What is the nature of the present fragmentation of the US working class? Paul Samuelson, high priest of the postwar neoclassical synthesis in economics, once speculated that the American stagflation problem of the 1970s would only admit a Chilean-style macroeconomic resolution at the point of a gun. An orthodox Keynesian, Samuelson – coiner of the portmanteau ‘stagflation’, uncle of Larry Summers – conceded that the Chicago Boys indeed had a solution that could tame inflation, but objected that such an exploit would require a ‘fascist political state’. Looking back on four decades of neoliberalism, we might say that, in certain respects, Samuelson’s hyperbole contained a kernel of prophecy. Certainly, there existed ample precedent in US history for such a campaign of repression, marking neoliberalism as more continuous with the country’s tradition of coerced labour than whatever novelty Samuelson imagined. Nonetheless, what came after 1979 cannot be understood in narrowly economic terms: the smashing of the labour movement was only the most targeted blow. Punishment rained down indiscriminately on the class as a whole, through political means as well as in industrial relations.
The first waves of mass industrial layoffs triggered a downward cascade in the labour market – the context in which industrial unions first agreed to concessionary contracts. Millions of individuals either relented to lower-wage work than they had accepted previously, or exited the labour market entirely and were thrown back onto family, the illicit and informal economy or the state for their survival. A radical increase in household labour supply followed, as women filed into fast-expanding low-wage service economy jobs to compensate for the vanished family wage, even as an assault on the social state continued to transfer the costs and pressures of social reproduction onto them. Largely, moreover, they joined sectors of the labour market already fenced off institutionally as a zone of low wages and precarious working conditions, particularly in what has come to be called the ‘care economy’, which accounted for 77% of all low-wage job growth for women between 1983 and 2007, as Rachel Dwyer shows.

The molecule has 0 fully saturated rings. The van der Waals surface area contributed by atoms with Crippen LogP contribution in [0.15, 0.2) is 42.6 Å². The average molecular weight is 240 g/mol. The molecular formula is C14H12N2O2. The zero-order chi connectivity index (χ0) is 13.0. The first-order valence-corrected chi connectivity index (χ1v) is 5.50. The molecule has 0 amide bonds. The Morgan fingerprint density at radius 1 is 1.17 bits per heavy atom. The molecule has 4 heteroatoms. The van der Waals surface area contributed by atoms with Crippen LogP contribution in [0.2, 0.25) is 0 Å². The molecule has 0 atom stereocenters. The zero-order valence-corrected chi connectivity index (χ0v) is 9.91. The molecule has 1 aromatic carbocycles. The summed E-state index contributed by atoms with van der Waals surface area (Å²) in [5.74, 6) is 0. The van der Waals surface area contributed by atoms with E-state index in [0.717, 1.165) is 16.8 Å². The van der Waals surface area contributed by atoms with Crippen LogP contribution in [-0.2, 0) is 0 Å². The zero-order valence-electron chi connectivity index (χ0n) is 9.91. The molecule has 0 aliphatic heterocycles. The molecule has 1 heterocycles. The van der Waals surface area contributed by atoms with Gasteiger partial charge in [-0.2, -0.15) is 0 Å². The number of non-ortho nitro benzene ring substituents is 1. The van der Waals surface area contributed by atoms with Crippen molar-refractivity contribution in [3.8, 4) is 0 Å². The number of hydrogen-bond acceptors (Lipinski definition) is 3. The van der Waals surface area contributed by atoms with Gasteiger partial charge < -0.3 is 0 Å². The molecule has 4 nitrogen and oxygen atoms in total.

Punitive social policy further eroded proletarian room for maneuver. After over a decade of state-level erosion of income support for the poor, Bill Clinton’s welfare reform pushed millions into the bottom of the labour market and, as Melinda Cooper observes, granted fathers automatic custody rights to children regardless of prior relationship – in effect terrorizing poor mothers off the welfare rolls and into minimum-wage work. If this were not enough, the apparatus of policing and imprisonment underwent its extreme metastasis in this period – not precisely what Samuelson imagined as the Chilean solution, but close enough.